I’ve been using Sublime Text 4 in Vintage mode, which enables vi-like editing. When I use vi(m) in Ubuntu, I mostly do scrolling with ctrl-u and ctrl-d, because these shortcuts show a half-paging behavior and maintain a relative caret position, which is convenient enough for me to scroll pages while keeping my hand on the keyboard.

Caret Retaining Half-Page Scroll in Sublime Vintage Mode

Key-binding scroll_lines in Sublime Vintage mode

However, in Sublime Text’s Vintage mode, the shortcuts are not set as a default. To enable scrolling using ctrl-u and ctrl-d, I’ve initially added following key mappings (Preferences-Key Bindings in Sublime Text’s menu bar):

{"keys": ["ctrl+u"], "command": "scroll_lines", "args": {"amount": 30.0}, "context": [{ "key": "setting.command_mode"}]},
{"keys": ["ctrl+d"], "command": "scroll_lines", "args": {"amount": -30.0}, "context": [{"key": "setting.command_mode"}]},

, which are the mappings commonly suggested by many Sublime Text users.

However, the aforementioned key mappings cause the caret to always be located 30 lines before (or after) from the currently viewable range of page lines when I scroll down (or up). As soon as I press an arrow key to move the caret, the view jumps up or down 30 lines to where the caret is, which is very annoying as I have to relocate the caret using mouse or arrow keys every time I do scrolling.

Retaining caret position with scroll_lines

To resolve this problem, I wrote a simple plugin, which retains the relative caret position after scrolling.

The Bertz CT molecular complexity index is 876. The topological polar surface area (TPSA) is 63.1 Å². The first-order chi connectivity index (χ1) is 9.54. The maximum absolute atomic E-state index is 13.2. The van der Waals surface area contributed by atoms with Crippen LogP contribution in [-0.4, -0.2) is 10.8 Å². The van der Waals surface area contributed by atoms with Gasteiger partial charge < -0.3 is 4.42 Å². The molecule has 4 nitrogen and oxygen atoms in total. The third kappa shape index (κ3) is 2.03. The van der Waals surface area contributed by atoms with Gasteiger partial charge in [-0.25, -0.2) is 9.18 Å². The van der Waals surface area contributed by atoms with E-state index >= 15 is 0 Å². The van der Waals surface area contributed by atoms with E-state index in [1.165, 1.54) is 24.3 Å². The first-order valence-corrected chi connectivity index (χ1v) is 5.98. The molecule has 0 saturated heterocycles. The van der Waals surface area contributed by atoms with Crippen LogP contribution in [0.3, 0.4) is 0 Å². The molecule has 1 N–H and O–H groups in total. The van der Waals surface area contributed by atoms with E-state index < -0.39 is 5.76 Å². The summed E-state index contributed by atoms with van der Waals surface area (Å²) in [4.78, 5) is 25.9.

1. Click Tools-Developer-New Plugin in Sublime Text’s menu bar, and save the following code as scroll_line_retain.py (I saved mine under Packages/Users).
    import sublime
    import sublime_plugin
    
    class ScrollLinesRetainCommand(sublime_plugin.TextCommand):
       def run(self, edit, amount):
          if (len(self.view.sel()) == 1 and self.view.sel()[0].empty()):
             maxy = self.view.layout_extent()[1] - self.view.line_height()
             curx, cury = self.view.viewport_position()
    
             row_current = self.view.rowcol(self.view.visible_region().begin())[0]
             rowcol_caret = self.view.rowcol(self.view.sel()[0].begin())
             row_rel_caret = rowcol_caret[0] - row_current
             col = rowcol_caret[1]
    
             delta = self.view.line_height()
             nexty = min(max(cury - delta * amount, 0), maxy)
             self.view.set_viewport_position((curx, nexty))
    
             row_caret = row_rel_caret + (nexty/delta)
             pt = self.view.text_point(row_caret, col)
             if pt > self.view.size():
                pt = self.view.size()
    
             self.view.sel().clear()
             self.view.sel().add(sublime.Region(pt))
          else:
             self.view.run_command("scroll_lines", {"amount": amount})
    
  2. Add the following key-mappings (Preferences-Key Bindings in Sublime Text’s menu bar):
    {"keys": ["ctrl+u"], "command": "scroll_lines_retain", "args": {"amount": 30.0}, "context": [{ "key": "setting.command_mode" }]},
    {"keys": ["ctrl+d"], "command": "scroll_lines_retain", "args": {"amount": -30.0}, "context": [{"key": "setting.command_mode"}]},
    

Tip. This works best with "scroll_past_end": 0.5, which specifies how much scrolling past the end of the buffer should be allowed. (Preferences-Settings in Sublime Text’s menu bar).


References

  1. A better paging behavior
  2. Move up or down by N lines